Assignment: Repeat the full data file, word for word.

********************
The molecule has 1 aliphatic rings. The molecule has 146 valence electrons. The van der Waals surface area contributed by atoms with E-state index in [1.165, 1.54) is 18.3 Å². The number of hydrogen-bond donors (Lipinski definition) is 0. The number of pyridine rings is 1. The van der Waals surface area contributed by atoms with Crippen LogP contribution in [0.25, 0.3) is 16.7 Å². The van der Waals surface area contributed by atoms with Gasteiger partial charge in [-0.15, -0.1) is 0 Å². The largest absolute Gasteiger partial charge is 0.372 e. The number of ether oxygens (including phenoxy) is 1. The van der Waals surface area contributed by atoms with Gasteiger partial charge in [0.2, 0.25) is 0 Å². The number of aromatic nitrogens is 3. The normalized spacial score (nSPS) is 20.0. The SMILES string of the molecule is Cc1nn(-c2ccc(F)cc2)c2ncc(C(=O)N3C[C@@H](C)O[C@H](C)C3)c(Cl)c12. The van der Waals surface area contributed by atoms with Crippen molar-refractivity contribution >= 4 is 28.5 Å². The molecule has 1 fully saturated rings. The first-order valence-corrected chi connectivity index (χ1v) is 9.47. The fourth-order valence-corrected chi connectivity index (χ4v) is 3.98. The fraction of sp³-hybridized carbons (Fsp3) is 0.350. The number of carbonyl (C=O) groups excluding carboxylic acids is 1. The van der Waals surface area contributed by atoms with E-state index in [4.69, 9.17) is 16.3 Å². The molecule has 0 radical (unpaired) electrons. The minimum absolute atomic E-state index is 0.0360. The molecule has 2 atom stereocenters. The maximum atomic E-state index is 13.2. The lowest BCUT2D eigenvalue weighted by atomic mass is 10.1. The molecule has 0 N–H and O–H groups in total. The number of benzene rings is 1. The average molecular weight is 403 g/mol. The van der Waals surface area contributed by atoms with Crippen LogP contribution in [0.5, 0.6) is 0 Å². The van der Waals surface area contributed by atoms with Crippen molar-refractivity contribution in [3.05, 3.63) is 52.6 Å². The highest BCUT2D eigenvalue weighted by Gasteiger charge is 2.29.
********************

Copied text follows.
The molecule has 1 aliphatic rings. The molecule has 146 valence electrons. The van der Waals surface area contributed by atoms with E-state index in [1.165, 1.54) is 18.3 Å². The number of hydrogen-bond donors (Lipinski definition) is 0. The number of pyridine rings is 1. The van der Waals surface area contributed by atoms with Crippen LogP contribution in [0.25, 0.3) is 16.7 Å². The van der Waals surface area contributed by atoms with Gasteiger partial charge in [-0.15, -0.1) is 0 Å². The largest absolute Gasteiger partial charge is 0.372 e. The number of ether oxygens (including phenoxy) is 1. The van der Waals surface area contributed by atoms with Gasteiger partial charge in [0.2, 0.25) is 0 Å². The number of aromatic nitrogens is 3. The normalized spacial score (nSPS) is 20.0. The SMILES string of the molecule is Cc1nn(-c2ccc(F)cc2)c2ncc(C(=O)N3C[C@@H](C)O[C@H](C)C3)c(Cl)c12. The van der Waals surface area contributed by atoms with Crippen molar-refractivity contribution >= 4 is 28.5 Å². The molecule has 1 fully saturated rings. The first-order valence-corrected chi connectivity index (χ1v) is 9.47. The fourth-order valence-corrected chi connectivity index (χ4v) is 3.98. The fraction of sp³-hybridized carbons (Fsp3) is 0.350. The number of carbonyl (C=O) groups excluding carboxylic acids is 1. The van der Waals surface area contributed by atoms with E-state index in [4.69, 9.17) is 16.3 Å². The molecule has 0 radical (unpaired) electrons. The minimum absolute atomic E-state index is 0.0360. The molecule has 2 atom stereocenters. The maximum atomic E-state index is 13.2. The lowest BCUT2D eigenvalue weighted by atomic mass is 10.1. The molecule has 0 N–H and O–H groups in total. The number of benzene rings is 1. The average molecular weight is 403 g/mol. The van der Waals surface area contributed by atoms with Crippen LogP contribution in [0.5, 0.6) is 0 Å². The van der Waals surface area contributed by atoms with Crippen molar-refractivity contribution in [3.05, 3.63) is 52.6 Å². The highest BCUT2D eigenvalue weighted by Gasteiger charge is 2.29.